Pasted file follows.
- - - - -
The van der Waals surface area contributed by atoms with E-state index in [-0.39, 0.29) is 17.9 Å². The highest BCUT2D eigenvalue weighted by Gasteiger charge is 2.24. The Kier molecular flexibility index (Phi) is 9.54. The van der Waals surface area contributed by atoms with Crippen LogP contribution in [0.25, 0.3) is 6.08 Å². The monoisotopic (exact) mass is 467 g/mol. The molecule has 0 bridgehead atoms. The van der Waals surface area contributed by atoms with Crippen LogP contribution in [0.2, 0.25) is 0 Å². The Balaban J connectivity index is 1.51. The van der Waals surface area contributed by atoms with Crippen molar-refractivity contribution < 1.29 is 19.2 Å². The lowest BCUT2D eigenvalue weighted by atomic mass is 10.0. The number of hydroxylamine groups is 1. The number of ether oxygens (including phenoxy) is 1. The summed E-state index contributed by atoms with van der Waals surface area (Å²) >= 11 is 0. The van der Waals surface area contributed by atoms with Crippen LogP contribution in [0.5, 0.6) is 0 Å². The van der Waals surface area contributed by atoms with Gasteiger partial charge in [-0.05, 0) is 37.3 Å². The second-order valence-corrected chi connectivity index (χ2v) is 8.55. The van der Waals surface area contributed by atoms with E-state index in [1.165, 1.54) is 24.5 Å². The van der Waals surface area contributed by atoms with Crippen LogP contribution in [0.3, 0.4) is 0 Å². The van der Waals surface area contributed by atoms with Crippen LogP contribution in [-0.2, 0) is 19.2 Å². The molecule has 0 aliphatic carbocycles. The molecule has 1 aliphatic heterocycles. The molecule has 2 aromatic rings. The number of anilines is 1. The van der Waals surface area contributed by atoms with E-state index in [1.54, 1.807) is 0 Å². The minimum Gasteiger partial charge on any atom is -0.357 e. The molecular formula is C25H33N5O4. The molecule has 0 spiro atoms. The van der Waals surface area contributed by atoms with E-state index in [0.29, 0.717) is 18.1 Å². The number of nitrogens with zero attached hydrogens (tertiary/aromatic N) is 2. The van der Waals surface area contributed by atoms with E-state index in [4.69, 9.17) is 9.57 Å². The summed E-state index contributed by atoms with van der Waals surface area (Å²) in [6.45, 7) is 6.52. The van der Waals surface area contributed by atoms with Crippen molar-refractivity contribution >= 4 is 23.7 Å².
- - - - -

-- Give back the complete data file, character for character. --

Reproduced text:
The van der Waals surface area contributed by atoms with E-state index in [-0.39, 0.29) is 17.9 Å². The highest BCUT2D eigenvalue weighted by Gasteiger charge is 2.24. The Kier molecular flexibility index (Phi) is 9.54. The van der Waals surface area contributed by atoms with Crippen LogP contribution in [0.25, 0.3) is 6.08 Å². The monoisotopic (exact) mass is 467 g/mol. The molecule has 0 bridgehead atoms. The van der Waals surface area contributed by atoms with Crippen LogP contribution in [0.2, 0.25) is 0 Å². The Balaban J connectivity index is 1.51. The van der Waals surface area contributed by atoms with Crippen molar-refractivity contribution < 1.29 is 19.2 Å². The lowest BCUT2D eigenvalue weighted by atomic mass is 10.0. The number of hydroxylamine groups is 1. The number of ether oxygens (including phenoxy) is 1. The summed E-state index contributed by atoms with van der Waals surface area (Å²) >= 11 is 0. The van der Waals surface area contributed by atoms with Crippen LogP contribution in [0.5, 0.6) is 0 Å². The van der Waals surface area contributed by atoms with Gasteiger partial charge in [-0.05, 0) is 37.3 Å². The second-order valence-corrected chi connectivity index (χ2v) is 8.55. The van der Waals surface area contributed by atoms with E-state index in [1.165, 1.54) is 24.5 Å². The van der Waals surface area contributed by atoms with Crippen LogP contribution in [0.3, 0.4) is 0 Å². The van der Waals surface area contributed by atoms with Crippen LogP contribution in [-0.2, 0) is 19.2 Å². The molecule has 0 aliphatic carbocycles. The molecule has 1 aliphatic heterocycles. The molecule has 2 aromatic rings. The number of anilines is 1. The van der Waals surface area contributed by atoms with E-state index in [1.54, 1.807) is 0 Å². The minimum Gasteiger partial charge on any atom is -0.357 e. The molecular formula is C25H33N5O4. The molecule has 0 spiro atoms. The van der Waals surface area contributed by atoms with E-state index in [0.29, 0.717) is 18.1 Å². The number of nitrogens with zero attached hydrogens (tertiary/aromatic N) is 2. The van der Waals surface area contributed by atoms with E-state index in [4.69, 9.17) is 9.57 Å². The summed E-state index contributed by atoms with van der Waals surface area (Å²) in [6.45, 7) is 6.52. The van der Waals surface area contributed by atoms with Crippen molar-refractivity contribution >= 4 is 23.7 Å².